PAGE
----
An Interview with Wonder author, RJ Palacio
We are so excited that RJ Palacio granted a special Q&A for CCA. After celebrating #ChooseKind Day in October and working to bring awareness to bullying prevention, we wanted to catch up with our favorite author to see what she's been up to. We hope you enjoy this exclusive interview.
CCA: You have written several “chapters” – books – after Wonder. What is it that you love about these characters specifically?
RJP: I very purposely chose the characters we hear from in Wonder because they helped expand the story of Auggie Pullman’s fifth grade year at Beecher Prep. Wonder is, after all, the story of Auggie Pullman in that one pivotal year of his life, and those kids whose lives intersect with his in that year. Having said that, there were other characters that had interesting stories to tell, that didn’t belong in Wonder but were still worth telling. Julian, most especially, had a narrative of his own, that doesn’t exculpate him from the mean things he did to Auggie, but gives his bullying a framework of understanding that allows him to feel like a more complete character.
CCA: You’ve seen a lot of the country and many schools by now. What’s one unique thing (or program) you love that a school or many schools are doing surrounding kindness?
RJP: In all honesty, there have been so many schools that I’ve visited that have done so much to promote kindness, that I’d serve no one well by singling one out. I’ve been overwhelmed by the creative ways teachers and librarians have adopted Wonder in the classroom and integrated its message of inclusiveness and tolerance with their students. From celebrating Auggie’s birthday on October 10th, to figuring ways of working Wonder into their curriculum, to read alouds and staged readings, to fundraising for organizations devoted to helping children around the world—the outreach and support has been incredible.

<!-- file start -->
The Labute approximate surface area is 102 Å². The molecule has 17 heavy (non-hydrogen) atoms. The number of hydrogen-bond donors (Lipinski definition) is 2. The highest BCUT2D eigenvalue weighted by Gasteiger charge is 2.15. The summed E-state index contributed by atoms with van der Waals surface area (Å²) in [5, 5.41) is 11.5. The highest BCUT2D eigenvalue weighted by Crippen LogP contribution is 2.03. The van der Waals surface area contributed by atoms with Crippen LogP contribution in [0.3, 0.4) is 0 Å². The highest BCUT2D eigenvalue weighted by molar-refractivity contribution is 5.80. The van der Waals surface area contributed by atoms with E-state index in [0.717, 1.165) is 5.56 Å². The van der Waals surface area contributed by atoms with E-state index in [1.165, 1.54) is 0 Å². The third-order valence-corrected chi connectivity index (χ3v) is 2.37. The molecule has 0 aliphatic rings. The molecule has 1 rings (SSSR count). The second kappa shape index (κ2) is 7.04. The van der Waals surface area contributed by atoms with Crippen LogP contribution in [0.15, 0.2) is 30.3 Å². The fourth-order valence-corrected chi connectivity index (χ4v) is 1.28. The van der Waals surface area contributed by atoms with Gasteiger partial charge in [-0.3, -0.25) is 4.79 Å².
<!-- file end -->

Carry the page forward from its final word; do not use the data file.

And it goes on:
CCA: What does your family think of your writing?
RJP: They’ve been so supportive throughout this process, and patient with all the traveling I’ve had to do in support of the book. My younger son especially, who is perhaps the most impacted by my absences, has been incredibly tolerant of “sharing” me. He’s in the 6th grade now, so a lot of his friends and teachers know about Wonder, of course. He’s a very well-grounded boy, though, so he’s the last one to point out a connection when new teachers, who don’t know he’s my son, might start talking to their students about this book called Wonder. His friends are the ones who point out a connection since he’s actually kind of shy about it.
CCA: For your own reading, do you prefer ebooks or traditional paper/hard back books?
RJP: Oh goodness, there’s no comparison! I only read ebooks when I have to because it’s not available in book form. I’m a person whose worked in book publishing my whole life, remember—as an art director and as an editor. I know that inherent in every printed book is a team of people who’ve made decisions about every aspect of the book’s physical form: what paper stock to use, what the title page will look like, will there be running heads and feet, what will the text font and leading be, how many pages will the book be, will it be a 5 ½ by 8 1/4 –inch trim size of a 6 x 9, hardcover or paperback, rough front edges of not, printed endpapers or colored, blind stamp on the front or foil, ribbon marker or not, etc. etc. Each printed book is a work of art and collaboration, that simply doesn’t happen with ebooks. If you appreciate that, and understand that printed books are part of a tradition that goes back five centuries, you would never equate the two. Now, I’m not saying ebooks are bad. They serve a purpose, and they have their own merits and a team of people behind their publication that work arduously to bring those books to light, too. I fully acknowledge some books are best read online or as ebooks. But if you’re asking me my preference, it will always be printed books.
CCA: What are you working on next (if you can tell us)?
RJP: Totally secret.
CCA: Well, as much as we are wonder-ing (womp womp), we know it will be exciting and fantastic! Thank you so much for catching up with us today!